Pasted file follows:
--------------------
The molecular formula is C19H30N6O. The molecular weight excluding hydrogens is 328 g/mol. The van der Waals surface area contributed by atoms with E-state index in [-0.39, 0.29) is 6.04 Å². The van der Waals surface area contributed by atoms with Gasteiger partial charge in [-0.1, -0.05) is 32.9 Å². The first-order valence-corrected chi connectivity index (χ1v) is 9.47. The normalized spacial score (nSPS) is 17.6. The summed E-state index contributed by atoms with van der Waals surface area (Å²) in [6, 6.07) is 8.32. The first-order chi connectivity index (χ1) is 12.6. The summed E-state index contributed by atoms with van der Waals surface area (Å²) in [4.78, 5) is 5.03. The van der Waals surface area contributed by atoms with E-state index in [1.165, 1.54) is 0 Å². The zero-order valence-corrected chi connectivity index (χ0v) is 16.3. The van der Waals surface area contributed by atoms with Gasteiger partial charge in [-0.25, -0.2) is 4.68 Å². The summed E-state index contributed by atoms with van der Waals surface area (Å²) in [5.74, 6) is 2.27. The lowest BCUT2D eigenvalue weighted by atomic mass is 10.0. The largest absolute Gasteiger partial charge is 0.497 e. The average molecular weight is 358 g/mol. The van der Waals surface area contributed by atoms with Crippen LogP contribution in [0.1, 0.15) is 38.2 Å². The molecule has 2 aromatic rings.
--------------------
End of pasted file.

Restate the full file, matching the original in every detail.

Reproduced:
The molecular formula is C19H30N6O. The molecular weight excluding hydrogens is 328 g/mol. The van der Waals surface area contributed by atoms with E-state index in [-0.39, 0.29) is 6.04 Å². The van der Waals surface area contributed by atoms with Gasteiger partial charge in [-0.1, -0.05) is 32.9 Å². The first-order valence-corrected chi connectivity index (χ1v) is 9.47. The normalized spacial score (nSPS) is 17.6. The summed E-state index contributed by atoms with van der Waals surface area (Å²) in [6, 6.07) is 8.32. The first-order chi connectivity index (χ1) is 12.6. The summed E-state index contributed by atoms with van der Waals surface area (Å²) in [4.78, 5) is 5.03. The van der Waals surface area contributed by atoms with E-state index in [1.165, 1.54) is 0 Å². The zero-order valence-corrected chi connectivity index (χ0v) is 16.3. The van der Waals surface area contributed by atoms with Gasteiger partial charge in [-0.25, -0.2) is 4.68 Å². The summed E-state index contributed by atoms with van der Waals surface area (Å²) in [5.74, 6) is 2.27. The lowest BCUT2D eigenvalue weighted by atomic mass is 10.0. The largest absolute Gasteiger partial charge is 0.497 e. The average molecular weight is 358 g/mol. The van der Waals surface area contributed by atoms with Crippen LogP contribution in [0.1, 0.15) is 38.2 Å². The molecule has 2 aromatic rings.